Brian Falkner said “We are our memories.”
This is one of Assistant Professor Fred Hoerndli’s favorite quotes. Hoerndli, a neuroscientist in the Department of Biomedical Sciences, and his lab are celebrating a Cell Reports publication that provides new insights into the intricacies of memory formation and maintenance.
“It took 12 years for this paper to come together and it was rewritten 60 times,” said Hoerndli. “The last part of getting it done was figuring out how to tell this very complex story.”
The brain’s ability to maintain memory can decline with age. Glutamate receptors, the most prominent signaling molecule in the brain, play a key role in encoding memory. And maintaining the number of glutamate receptors present at the synapse, or junction between two nerve cells, likely determines whether or not a memory is preserved or lost.
“It was thought for a long time that this whole process was just regulated at the synapse,” said Hoerndli. In 2009, he began more closely investigating how glutamate receptors get to synapses. In trying to understand how this is achieved, his team uncovered a new role for a scaffolding molecule that seemed to play an unknown, until now, part in glutamate receptor transport.
By combining previous knowledge about this scaffold and what Hoerndli recently discovered about how neurons regulate transport, his team found that there were two cell signals that were happening at a synapse. And in order for transport to occur, those signals had to happen simultaneously or in close succession.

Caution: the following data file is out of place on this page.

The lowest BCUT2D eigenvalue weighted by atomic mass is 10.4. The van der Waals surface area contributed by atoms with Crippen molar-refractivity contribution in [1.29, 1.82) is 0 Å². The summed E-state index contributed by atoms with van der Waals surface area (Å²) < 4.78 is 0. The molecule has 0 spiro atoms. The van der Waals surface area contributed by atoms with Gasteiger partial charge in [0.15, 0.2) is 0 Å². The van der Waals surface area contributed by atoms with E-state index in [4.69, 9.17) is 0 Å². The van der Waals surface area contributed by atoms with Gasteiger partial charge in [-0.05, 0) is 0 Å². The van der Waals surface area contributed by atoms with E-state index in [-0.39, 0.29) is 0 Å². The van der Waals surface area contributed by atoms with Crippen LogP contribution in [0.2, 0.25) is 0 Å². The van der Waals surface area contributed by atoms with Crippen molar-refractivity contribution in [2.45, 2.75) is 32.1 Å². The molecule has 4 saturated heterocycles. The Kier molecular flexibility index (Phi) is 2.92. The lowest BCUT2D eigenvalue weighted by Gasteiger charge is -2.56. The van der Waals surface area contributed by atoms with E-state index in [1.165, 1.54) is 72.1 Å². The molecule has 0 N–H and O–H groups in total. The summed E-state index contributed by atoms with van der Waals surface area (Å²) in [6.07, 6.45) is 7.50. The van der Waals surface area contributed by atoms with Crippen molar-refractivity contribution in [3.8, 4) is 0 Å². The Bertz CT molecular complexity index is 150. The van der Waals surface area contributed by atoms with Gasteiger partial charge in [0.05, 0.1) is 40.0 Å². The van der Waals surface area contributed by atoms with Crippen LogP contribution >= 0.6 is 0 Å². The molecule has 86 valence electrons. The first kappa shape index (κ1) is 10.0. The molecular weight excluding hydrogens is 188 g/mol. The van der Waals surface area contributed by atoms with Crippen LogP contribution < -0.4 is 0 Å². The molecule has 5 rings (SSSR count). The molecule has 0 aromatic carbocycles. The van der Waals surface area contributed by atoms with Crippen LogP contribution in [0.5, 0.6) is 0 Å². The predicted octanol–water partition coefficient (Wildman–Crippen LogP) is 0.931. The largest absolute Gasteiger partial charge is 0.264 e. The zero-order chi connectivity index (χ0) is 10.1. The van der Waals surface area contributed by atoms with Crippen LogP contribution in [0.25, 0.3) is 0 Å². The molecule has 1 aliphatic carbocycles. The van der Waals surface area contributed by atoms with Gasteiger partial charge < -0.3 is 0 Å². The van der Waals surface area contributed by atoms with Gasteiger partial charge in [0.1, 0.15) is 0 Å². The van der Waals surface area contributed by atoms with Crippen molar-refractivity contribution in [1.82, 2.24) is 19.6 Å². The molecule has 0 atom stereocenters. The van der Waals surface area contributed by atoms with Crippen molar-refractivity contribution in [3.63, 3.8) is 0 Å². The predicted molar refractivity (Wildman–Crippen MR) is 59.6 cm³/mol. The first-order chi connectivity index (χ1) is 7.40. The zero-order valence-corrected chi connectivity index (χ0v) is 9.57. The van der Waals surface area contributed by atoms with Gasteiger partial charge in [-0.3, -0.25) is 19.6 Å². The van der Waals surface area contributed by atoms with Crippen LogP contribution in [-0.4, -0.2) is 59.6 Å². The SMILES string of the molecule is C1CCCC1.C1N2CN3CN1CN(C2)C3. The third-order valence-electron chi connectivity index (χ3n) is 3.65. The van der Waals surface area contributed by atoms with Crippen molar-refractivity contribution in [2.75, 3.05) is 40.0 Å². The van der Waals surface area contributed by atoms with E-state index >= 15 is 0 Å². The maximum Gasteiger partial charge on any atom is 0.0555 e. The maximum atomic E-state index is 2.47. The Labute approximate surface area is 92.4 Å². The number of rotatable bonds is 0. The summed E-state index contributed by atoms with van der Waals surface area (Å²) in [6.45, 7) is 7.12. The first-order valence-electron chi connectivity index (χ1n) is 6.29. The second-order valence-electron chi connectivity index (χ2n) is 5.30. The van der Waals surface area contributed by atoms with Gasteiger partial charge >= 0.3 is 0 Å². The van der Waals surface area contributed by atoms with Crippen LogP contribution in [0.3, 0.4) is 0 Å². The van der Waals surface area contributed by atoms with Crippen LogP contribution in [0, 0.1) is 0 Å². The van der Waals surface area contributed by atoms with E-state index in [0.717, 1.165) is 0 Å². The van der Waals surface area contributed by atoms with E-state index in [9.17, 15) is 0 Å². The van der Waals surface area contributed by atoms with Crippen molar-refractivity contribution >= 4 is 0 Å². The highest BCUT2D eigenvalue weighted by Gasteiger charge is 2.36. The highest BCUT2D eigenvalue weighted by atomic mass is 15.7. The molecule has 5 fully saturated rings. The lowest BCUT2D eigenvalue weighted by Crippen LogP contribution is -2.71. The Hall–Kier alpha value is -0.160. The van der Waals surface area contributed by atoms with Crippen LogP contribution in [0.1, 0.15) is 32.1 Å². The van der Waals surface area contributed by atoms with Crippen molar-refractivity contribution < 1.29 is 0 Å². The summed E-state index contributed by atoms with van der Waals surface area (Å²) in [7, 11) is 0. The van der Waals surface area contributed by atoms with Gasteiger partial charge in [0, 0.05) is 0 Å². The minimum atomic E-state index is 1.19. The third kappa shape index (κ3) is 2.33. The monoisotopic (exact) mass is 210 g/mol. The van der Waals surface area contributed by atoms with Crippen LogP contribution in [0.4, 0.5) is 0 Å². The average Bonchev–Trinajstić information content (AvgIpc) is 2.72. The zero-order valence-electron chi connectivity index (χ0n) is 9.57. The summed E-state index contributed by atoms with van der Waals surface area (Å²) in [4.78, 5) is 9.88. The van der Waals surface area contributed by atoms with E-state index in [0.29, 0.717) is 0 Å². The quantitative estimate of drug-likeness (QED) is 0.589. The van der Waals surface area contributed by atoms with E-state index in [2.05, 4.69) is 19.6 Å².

“We essentially found how two signals that have to do with memory control transport, which ultimately affects memory,” said Hoerndli. “And once we organized everything around how those two signals come together, we knew how to tell the story.”
A deceptively simple organism fuels advances in neuroscience
Hoerndli’s lab studies the cell signaling mechanisms of synaptic maintenance and memory through direct observation of C. elegans, a transparent worm with 302 neurons, a complete synaptic map, and a very short life span. This humble worm provides labs like Hoerndli’s with an extensive library of genetic tools which allows them to dive deep into the molecular mechanisms of learning and memory.
“These studies are done in a fully alive and intact worm that has a complete nervous system, and is unharmed during the research, which allows us to see what’s going on at the molecular level,” said Hoerndli. “It was game-changing for me as a student to learn that we could find and study genes and structures found in humans in these far simpler organisms—the fact that we can do this is mind-blowing.”
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